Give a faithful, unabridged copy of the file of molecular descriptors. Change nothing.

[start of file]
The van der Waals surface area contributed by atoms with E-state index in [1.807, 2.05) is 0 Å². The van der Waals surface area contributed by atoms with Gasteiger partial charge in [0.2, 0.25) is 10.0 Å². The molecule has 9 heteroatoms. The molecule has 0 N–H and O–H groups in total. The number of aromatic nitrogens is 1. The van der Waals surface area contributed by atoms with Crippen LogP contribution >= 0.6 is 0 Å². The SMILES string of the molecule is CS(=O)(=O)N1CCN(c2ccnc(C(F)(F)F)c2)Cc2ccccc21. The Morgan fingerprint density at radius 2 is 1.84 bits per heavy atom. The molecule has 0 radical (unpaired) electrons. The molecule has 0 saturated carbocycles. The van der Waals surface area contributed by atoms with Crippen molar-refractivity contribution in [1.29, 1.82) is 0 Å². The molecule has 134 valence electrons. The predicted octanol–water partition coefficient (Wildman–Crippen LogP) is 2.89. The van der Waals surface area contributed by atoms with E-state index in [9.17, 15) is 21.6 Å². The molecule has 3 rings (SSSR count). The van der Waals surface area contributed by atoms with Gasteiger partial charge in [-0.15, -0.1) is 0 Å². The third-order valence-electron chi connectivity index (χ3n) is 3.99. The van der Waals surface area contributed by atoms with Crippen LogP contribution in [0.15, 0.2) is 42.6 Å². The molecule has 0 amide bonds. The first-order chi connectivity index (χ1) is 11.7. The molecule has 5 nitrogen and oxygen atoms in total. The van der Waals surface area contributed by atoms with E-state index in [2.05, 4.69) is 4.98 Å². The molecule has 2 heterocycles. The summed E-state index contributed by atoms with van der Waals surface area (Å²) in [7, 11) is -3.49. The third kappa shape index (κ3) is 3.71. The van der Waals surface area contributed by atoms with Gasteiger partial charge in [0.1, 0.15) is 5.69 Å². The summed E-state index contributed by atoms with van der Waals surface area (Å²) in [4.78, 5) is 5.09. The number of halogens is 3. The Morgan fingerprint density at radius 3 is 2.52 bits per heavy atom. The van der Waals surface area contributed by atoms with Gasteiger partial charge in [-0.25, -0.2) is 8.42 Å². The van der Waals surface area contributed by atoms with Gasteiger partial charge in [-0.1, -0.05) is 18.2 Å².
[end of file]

The van der Waals surface area contributed by atoms with E-state index in [1.807, 2.05) is 0 Å². The van der Waals surface area contributed by atoms with Gasteiger partial charge in [0.2, 0.25) is 10.0 Å². The molecule has 9 heteroatoms. The molecule has 0 N–H and O–H groups in total. The number of aromatic nitrogens is 1. The van der Waals surface area contributed by atoms with Crippen LogP contribution >= 0.6 is 0 Å². The SMILES string of the molecule is CS(=O)(=O)N1CCN(c2ccnc(C(F)(F)F)c2)Cc2ccccc21. The Morgan fingerprint density at radius 2 is 1.84 bits per heavy atom. The molecule has 0 radical (unpaired) electrons. The molecule has 0 saturated carbocycles. The van der Waals surface area contributed by atoms with Crippen molar-refractivity contribution in [1.29, 1.82) is 0 Å². The molecule has 134 valence electrons. The predicted octanol–water partition coefficient (Wildman–Crippen LogP) is 2.89. The van der Waals surface area contributed by atoms with E-state index in [9.17, 15) is 21.6 Å². The molecule has 3 rings (SSSR count). The van der Waals surface area contributed by atoms with Gasteiger partial charge in [-0.15, -0.1) is 0 Å². The third-order valence-electron chi connectivity index (χ3n) is 3.99. The van der Waals surface area contributed by atoms with Crippen LogP contribution in [0.15, 0.2) is 42.6 Å². The molecule has 0 amide bonds. The first-order chi connectivity index (χ1) is 11.7. The molecule has 5 nitrogen and oxygen atoms in total. The van der Waals surface area contributed by atoms with E-state index in [2.05, 4.69) is 4.98 Å². The molecule has 2 heterocycles. The summed E-state index contributed by atoms with van der Waals surface area (Å²) in [7, 11) is -3.49. The third kappa shape index (κ3) is 3.71. The van der Waals surface area contributed by atoms with Gasteiger partial charge in [0.1, 0.15) is 5.69 Å². The summed E-state index contributed by atoms with van der Waals surface area (Å²) in [4.78, 5) is 5.09. The number of halogens is 3. The Morgan fingerprint density at radius 3 is 2.52 bits per heavy atom. The van der Waals surface area contributed by atoms with Gasteiger partial charge in [-0.25, -0.2) is 8.42 Å². The van der Waals surface area contributed by atoms with Gasteiger partial charge in [-0.1, -0.05) is 18.2 Å².